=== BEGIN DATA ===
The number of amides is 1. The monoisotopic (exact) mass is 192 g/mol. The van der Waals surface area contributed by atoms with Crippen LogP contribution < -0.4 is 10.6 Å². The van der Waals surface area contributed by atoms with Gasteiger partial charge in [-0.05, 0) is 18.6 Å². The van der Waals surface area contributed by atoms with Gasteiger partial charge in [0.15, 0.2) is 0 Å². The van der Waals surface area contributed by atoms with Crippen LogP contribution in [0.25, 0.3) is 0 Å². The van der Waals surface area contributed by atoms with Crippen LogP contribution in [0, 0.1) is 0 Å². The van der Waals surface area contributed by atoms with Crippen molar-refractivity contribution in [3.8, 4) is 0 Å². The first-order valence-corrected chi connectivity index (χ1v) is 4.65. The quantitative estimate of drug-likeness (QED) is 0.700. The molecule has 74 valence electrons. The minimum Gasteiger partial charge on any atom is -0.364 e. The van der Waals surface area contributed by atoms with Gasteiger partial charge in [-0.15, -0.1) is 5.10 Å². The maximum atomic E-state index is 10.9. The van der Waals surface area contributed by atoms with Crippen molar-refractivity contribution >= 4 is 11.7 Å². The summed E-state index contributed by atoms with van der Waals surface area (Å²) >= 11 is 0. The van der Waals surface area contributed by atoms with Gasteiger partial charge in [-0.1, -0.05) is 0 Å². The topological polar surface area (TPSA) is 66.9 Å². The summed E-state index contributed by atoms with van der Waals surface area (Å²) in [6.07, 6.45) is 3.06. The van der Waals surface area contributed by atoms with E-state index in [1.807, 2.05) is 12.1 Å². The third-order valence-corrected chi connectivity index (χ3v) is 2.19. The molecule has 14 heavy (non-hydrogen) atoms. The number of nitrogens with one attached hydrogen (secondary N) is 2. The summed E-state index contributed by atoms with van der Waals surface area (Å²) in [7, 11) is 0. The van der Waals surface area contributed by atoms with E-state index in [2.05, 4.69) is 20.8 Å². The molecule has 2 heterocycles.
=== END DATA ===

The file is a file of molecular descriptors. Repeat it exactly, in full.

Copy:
The number of amides is 1. The monoisotopic (exact) mass is 192 g/mol. The van der Waals surface area contributed by atoms with Crippen LogP contribution < -0.4 is 10.6 Å². The van der Waals surface area contributed by atoms with Gasteiger partial charge in [-0.05, 0) is 18.6 Å². The van der Waals surface area contributed by atoms with Gasteiger partial charge in [0.15, 0.2) is 0 Å². The van der Waals surface area contributed by atoms with Crippen LogP contribution in [0.25, 0.3) is 0 Å². The van der Waals surface area contributed by atoms with Crippen LogP contribution in [0, 0.1) is 0 Å². The van der Waals surface area contributed by atoms with Crippen molar-refractivity contribution in [3.8, 4) is 0 Å². The first-order valence-corrected chi connectivity index (χ1v) is 4.65. The quantitative estimate of drug-likeness (QED) is 0.700. The molecule has 74 valence electrons. The minimum Gasteiger partial charge on any atom is -0.364 e. The van der Waals surface area contributed by atoms with Gasteiger partial charge in [-0.15, -0.1) is 5.10 Å². The maximum atomic E-state index is 10.9. The van der Waals surface area contributed by atoms with Crippen molar-refractivity contribution >= 4 is 11.7 Å². The summed E-state index contributed by atoms with van der Waals surface area (Å²) >= 11 is 0. The van der Waals surface area contributed by atoms with Gasteiger partial charge in [-0.1, -0.05) is 0 Å². The topological polar surface area (TPSA) is 66.9 Å². The summed E-state index contributed by atoms with van der Waals surface area (Å²) in [6.07, 6.45) is 3.06. The van der Waals surface area contributed by atoms with E-state index in [1.807, 2.05) is 12.1 Å². The third-order valence-corrected chi connectivity index (χ3v) is 2.19. The molecule has 14 heavy (non-hydrogen) atoms. The number of nitrogens with one attached hydrogen (secondary N) is 2. The summed E-state index contributed by atoms with van der Waals surface area (Å²) in [7, 11) is 0. The van der Waals surface area contributed by atoms with E-state index in [2.05, 4.69) is 20.8 Å². The molecule has 2 heterocycles.